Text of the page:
Trans-Canada Air Lines Flight 810 Crash

An east-bound Trans-Canada Air Lines plane vanished Sunday night with 62 persons aboard ini turbulent weather over the mountains of southwest British Columbia.

No trace of the plane has yet been found, and the search is being hampered by rough flying conditions.

It was last reported near Hope, 100 miles east of Vancouver, at 7:09 p.m. PST.

"There's more to this than meets the eye," Sqdn. Ldr. G. L. SHEAHAN, RCAF searchmaster, said today in briefing the 97 airmen taking part in
the search.

"We feel the aircraft is likely down in an area southeast of Hope," he said.

Two RCAF Cansos taking part in the search returned to the Sea Island base here two hours after the 7:30 a.m. PST takeoff due to turbulent weather.

"The extreme turbulence over the mountains is buffeting even the biggest planes," said RCAF Sqdn. Ldr. SHEAHAN. "But we'll stick with it as long as possible."

Nothing was heard from the plane after 7:09 p.m. when the pilot turned around to come back to Vancouver. He said a motor had failed.

The cause for the aircraft being at an altitude low enough to strike Mount Slesse is undetermined, but there is a high probability that the aircraft, while flying on 3 engines, encountered either severe icing, turbulence, subsidence, or a combination of all three, or suffered some other difficulty of such a sudden or dire nature that the crew were unable to communicate with any agency or control the aircraft. For undetermined reasons the aircraft was not on Green Airway No. 1 to which it had been cleared by Air Traffic Control. The following factors contributed to the accident: a) Loss of engine power No. 2 engine shut-down, fire suspected.; b) Existence in the area of known subsidence, severe turbulence, and moderate to severe icing probably in the lower levels.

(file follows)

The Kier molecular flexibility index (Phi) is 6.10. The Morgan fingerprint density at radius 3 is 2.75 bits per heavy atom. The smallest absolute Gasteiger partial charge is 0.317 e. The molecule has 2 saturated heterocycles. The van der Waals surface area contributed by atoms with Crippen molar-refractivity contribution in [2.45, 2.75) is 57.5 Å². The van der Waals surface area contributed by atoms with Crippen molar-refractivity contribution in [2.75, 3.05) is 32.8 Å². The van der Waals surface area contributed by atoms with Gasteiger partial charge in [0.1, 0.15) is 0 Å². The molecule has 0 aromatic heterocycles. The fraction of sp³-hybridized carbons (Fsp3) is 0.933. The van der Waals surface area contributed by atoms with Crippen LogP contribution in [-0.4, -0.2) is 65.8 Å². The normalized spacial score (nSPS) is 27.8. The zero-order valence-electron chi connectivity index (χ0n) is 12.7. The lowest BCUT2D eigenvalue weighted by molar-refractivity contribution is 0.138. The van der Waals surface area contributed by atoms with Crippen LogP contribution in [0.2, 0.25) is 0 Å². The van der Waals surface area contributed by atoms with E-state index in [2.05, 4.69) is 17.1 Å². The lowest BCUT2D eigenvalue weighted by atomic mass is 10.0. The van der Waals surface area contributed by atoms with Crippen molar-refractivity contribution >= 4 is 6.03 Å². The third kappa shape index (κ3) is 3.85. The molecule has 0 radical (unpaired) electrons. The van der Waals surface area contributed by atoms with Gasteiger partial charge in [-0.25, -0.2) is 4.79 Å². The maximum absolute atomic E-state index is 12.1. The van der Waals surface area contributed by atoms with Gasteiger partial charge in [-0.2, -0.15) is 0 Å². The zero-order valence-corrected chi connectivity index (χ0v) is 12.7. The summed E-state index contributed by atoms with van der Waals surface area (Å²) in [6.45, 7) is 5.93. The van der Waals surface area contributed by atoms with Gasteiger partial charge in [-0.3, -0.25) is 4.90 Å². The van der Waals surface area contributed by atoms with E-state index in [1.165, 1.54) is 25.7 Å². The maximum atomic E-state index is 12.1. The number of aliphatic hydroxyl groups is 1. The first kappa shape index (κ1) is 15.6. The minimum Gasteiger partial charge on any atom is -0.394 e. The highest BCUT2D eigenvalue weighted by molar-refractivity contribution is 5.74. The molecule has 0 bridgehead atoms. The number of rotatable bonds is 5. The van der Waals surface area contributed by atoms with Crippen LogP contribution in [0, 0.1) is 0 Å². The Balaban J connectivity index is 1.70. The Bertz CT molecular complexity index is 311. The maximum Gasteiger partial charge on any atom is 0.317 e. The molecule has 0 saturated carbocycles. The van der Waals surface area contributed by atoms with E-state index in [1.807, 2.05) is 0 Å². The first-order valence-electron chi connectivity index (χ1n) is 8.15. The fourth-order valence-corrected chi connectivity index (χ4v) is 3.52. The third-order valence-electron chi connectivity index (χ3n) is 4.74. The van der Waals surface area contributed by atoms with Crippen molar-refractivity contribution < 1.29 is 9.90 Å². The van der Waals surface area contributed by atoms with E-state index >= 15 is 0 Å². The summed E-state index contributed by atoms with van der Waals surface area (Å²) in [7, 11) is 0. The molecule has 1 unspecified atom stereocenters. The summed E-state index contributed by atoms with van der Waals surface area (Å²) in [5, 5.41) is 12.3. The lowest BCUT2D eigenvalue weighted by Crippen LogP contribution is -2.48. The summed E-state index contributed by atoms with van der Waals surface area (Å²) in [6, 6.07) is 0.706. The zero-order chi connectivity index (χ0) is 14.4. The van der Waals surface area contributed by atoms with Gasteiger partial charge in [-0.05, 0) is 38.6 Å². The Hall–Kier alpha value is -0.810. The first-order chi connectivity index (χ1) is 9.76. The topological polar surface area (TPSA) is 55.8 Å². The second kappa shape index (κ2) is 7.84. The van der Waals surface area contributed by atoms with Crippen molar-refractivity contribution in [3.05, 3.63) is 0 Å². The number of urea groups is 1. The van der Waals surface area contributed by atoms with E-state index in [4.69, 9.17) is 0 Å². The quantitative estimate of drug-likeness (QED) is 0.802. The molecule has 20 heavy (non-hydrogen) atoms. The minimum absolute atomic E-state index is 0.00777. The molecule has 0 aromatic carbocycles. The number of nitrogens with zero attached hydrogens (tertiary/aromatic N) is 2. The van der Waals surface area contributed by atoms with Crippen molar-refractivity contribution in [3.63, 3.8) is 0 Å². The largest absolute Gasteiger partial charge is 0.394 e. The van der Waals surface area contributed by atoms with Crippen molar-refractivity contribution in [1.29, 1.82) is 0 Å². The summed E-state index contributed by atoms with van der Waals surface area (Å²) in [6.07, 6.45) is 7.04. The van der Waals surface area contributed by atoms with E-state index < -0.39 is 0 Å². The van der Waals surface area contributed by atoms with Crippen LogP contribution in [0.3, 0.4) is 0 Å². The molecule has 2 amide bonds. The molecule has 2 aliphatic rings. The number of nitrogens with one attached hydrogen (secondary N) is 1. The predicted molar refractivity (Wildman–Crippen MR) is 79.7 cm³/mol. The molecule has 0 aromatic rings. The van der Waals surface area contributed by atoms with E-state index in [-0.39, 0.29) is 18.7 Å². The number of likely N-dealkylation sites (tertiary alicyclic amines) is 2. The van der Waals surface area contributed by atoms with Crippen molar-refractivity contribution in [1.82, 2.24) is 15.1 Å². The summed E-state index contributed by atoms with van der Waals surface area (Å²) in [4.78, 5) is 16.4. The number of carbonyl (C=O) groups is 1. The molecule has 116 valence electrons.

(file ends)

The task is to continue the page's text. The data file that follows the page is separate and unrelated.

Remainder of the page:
The flight was bound for Toronto via Calgary. The cause of the crash was eventually attributed to the failure of one engine, which slowed the doomed the aircraft as it attempted a return to Vancouver in heavy turbulence and icing conditions. An engine fire after the plane had climbed to 21,000 ft. to avoid turbulence, forced the 3-man crew to shut it down and they reported difficulty maintaining altitude after turning back, eventually requesting clearance to descend to 10,000 ft. after passing Hope. Vancouver air traffic control cleared Flight 810 to cross the mountain range at 8000 feet or above, the final communication with the plane. Although it’s unknown exactly how the plane came to be so low, or 15 km. south of its intended course, investigators cited as contributing factors known subsidence, severe turbulence, and probable moderate to severe icing at lower levels in the area. It missed clearing Slesse’s third peak by only 10 metres.